Shaping Conservation Careers One Young Person at a Time

U.S. Fish and Wildlife Service
Monday, July 16, 2012


Andrea Johnson and refuge seasonal biological technician Bryce Ahlers conduct a perimeter check at Seedskadee National Wildlife Refuge. Johnson, a Costanoan Indian, was a Student Conservation Association tribal intern at the southeastern Wyoming refuge in 2011. Credit: Kolby Magee /USFWS

Source: U.S. Fish and Wildlife Service

By Bill O’Brian

Andrea Johnson is 22. Thanks to the Student Conservation Association’s Tribal College Internship Program, she has her sights set on a dream job.

“I want to go to FLETC for training and be a [U.S. Fish and Wildlife Service] law enforcement officer and an archaeologist on the side – a dual function kind of thing,” she says, referring to the Federal Law Enforcement Training Center. “We really have only one Earth. Once it’s gone, it’s gone. Enforcement is key.”

Johnson, a Costanoan Indian and rising senior at California State University–Stanislaus, fed her yearning for a conservation career as an intern last summer at Seedskadee National Wildlife Refuge in Wyoming. She is just one of the 1,097 youth the Service hired in 2011 with the help of more than 70 third–party partnerships. Those partner youth worked almost 340,000 hours last year on more than 300 Service units, most of them refuges.

The Service offers many in–house programs for youth, such as SCEP (Student Career Experience Program), STEP (Student Temporary Employment Program) and YCC (Youth Conservation Corps). The partnerships discussed here go beyond those internal programs. Almost half of the youth who work on Service–related projects are hired by third parties under cooperative agreements with field stations and regional or national offices, according to a Service 2011 employment report, Youth in the Great Outdoors: Experiences of a Lifetime.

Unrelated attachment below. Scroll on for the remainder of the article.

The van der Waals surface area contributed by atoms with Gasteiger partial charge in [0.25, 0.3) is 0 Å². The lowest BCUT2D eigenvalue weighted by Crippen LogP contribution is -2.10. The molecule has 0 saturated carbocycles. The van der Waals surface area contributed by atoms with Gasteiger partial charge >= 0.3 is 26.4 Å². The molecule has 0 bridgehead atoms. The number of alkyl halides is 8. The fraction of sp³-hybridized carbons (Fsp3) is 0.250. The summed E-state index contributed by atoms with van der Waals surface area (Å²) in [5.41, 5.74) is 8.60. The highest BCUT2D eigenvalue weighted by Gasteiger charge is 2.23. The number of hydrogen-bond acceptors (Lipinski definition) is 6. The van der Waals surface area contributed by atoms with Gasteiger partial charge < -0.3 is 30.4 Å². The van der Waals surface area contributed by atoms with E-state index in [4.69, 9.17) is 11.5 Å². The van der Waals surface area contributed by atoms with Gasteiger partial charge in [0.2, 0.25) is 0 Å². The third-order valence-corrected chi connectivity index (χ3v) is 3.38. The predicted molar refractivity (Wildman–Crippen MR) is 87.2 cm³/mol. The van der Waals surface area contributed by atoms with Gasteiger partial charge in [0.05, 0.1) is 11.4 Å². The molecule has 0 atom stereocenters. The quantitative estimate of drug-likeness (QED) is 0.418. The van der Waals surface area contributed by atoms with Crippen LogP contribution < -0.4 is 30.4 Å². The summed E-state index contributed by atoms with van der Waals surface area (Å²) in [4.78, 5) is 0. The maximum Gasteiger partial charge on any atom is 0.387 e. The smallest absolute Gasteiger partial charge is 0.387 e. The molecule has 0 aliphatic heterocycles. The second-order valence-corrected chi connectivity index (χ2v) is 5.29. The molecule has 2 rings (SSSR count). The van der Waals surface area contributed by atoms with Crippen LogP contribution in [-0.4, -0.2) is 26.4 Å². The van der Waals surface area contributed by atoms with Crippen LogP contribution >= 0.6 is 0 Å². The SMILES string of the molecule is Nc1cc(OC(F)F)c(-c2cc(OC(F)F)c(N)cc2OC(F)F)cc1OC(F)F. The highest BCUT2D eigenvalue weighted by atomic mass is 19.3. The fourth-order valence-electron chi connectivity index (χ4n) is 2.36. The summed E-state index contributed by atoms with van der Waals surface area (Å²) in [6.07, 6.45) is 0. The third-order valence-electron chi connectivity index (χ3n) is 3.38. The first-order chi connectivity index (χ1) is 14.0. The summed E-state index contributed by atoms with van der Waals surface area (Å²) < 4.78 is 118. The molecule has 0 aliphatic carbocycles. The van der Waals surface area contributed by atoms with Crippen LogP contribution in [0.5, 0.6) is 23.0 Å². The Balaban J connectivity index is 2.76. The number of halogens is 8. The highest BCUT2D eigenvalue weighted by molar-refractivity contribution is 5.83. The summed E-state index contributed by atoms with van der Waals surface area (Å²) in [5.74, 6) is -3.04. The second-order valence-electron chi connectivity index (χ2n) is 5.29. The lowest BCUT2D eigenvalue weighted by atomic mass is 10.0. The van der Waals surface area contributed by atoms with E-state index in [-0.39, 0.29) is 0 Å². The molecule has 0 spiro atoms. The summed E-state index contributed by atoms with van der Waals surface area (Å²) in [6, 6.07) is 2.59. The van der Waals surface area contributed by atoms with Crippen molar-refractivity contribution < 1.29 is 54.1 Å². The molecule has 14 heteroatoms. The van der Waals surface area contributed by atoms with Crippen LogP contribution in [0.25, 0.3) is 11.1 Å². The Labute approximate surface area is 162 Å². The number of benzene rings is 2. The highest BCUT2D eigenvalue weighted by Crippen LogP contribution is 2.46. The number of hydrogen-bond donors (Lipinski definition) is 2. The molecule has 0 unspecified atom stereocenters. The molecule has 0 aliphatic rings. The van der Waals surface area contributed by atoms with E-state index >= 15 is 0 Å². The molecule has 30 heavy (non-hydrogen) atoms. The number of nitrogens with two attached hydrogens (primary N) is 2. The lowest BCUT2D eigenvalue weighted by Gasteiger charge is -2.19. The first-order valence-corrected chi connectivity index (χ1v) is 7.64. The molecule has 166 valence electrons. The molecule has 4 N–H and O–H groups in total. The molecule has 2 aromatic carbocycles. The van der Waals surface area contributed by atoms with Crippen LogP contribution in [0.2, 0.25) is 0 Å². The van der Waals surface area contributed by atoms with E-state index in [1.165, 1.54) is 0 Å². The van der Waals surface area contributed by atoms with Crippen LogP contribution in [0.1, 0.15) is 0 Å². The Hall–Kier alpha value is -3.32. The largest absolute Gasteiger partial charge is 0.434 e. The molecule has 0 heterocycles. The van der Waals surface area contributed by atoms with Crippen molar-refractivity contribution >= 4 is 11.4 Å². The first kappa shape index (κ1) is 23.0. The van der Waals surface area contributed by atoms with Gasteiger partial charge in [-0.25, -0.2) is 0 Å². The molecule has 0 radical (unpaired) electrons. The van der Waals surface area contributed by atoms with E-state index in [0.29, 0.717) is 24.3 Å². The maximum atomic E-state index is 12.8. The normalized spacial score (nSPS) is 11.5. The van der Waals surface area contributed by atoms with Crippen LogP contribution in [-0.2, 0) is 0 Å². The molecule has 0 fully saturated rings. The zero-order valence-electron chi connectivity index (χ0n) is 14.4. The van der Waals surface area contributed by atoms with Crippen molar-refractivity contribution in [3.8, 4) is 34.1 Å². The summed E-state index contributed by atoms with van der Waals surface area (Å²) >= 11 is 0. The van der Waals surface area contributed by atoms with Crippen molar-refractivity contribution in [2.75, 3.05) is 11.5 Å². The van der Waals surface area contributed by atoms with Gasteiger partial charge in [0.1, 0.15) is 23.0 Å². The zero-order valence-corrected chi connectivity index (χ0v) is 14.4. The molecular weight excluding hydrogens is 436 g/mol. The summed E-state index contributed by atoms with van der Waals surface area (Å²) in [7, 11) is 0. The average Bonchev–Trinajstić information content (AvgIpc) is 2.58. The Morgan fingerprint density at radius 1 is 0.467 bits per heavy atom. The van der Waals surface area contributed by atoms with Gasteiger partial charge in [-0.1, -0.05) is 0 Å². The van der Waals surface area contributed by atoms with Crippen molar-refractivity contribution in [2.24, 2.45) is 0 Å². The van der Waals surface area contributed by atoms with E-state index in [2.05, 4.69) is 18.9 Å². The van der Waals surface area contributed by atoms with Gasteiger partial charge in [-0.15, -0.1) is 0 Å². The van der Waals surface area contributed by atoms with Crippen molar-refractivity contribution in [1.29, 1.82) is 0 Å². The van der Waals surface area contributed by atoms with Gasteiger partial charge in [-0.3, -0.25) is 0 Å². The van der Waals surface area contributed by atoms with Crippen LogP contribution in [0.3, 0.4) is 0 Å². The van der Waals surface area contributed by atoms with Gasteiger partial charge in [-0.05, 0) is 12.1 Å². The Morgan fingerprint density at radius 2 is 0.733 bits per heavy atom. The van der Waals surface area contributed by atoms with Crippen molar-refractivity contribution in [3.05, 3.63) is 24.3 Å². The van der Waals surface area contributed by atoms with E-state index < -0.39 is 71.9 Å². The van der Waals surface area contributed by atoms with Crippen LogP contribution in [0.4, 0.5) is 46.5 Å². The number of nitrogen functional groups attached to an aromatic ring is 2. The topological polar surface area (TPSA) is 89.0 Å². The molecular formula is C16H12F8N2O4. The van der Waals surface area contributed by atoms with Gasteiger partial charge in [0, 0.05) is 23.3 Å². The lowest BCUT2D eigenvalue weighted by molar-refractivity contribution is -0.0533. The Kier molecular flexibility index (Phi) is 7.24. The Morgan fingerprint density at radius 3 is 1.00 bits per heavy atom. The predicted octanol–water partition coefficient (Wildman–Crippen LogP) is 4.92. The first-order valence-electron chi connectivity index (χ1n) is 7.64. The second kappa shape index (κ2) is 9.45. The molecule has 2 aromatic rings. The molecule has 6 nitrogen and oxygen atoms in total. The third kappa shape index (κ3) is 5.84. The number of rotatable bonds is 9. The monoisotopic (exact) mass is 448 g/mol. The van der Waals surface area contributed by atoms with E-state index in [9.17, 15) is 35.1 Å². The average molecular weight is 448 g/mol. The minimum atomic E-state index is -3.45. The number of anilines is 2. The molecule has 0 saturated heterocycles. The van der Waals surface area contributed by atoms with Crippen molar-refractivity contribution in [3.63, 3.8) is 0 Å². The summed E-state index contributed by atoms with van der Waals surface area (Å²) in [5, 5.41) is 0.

The third–party partners usually handle recruiting, pay and other administrative tasks so Service staff can concentrate on providing youth with meaningful conservation opportunities.

The partnerships offer young people “practical skills, training and mentoring that hopefully will lead to some kind of employment in a conservation–related field, whether it’s with us or others,” says National Wildlife Refuge System Washington office visitor services chief Kevin Kilcullen, who notes that “there are a lot of people with their fingers in this pie that help shape these youth employment programs.”

Two highly visible partners are The Corps Network—which represents more than 150 local conservation corps across the country—and the Student Conservation Association (SCA).

Workforce Diversity

Two SCA entities—the tribal intern program and the Career Discovery Internship Program (CDIP)—help address Conserving the Future recommendation 22: “Within the next 10 years, make our workforce match the diversity in the civilian labor workforce. Recruit and retain a workforce that reflects the ethnic, age, socioeconomic and cultural backgrounds, and language diversity of contemporary America.”

The CDIP, founded in 2008 under the leadership of Northeast Region assistant refuge supervisor Lamar Gore, introduces culturally and ethnically diverse college freshman and sophomores to conservation.

Alyssa Rooks, a rising junior at Atlanta’s Spelman College and a CDIP intern last summer at Monomoy Refuge in Massachusetts, says, “it definitely shaped my career path. Even if I don’t end up pursuing [a conservation career], it’s something that will be in the back of my head that I carry with me.”

Rooks, an English major with journalism/communications concentration, says she’ll never forget the passion of everyone associated with Monomoy Refuge and how she was pressed into duty “outside her comfort zone” to help wildlife biologists with common tern and piping plover fieldwork.

And Johnson, an anthropology major minoring in criminal justice and environment studies, says she’ll always treasure Seedskadee Refuge’s riparian, wetland and upland shrub habitat “especially when the sun is coming up or going down.”

“It’s nice and peaceful,” the 2011 tribal intern says. “I don’t know really how to explain it. I enjoyed the scenery just knowing that it was my backyard for the whole summer.”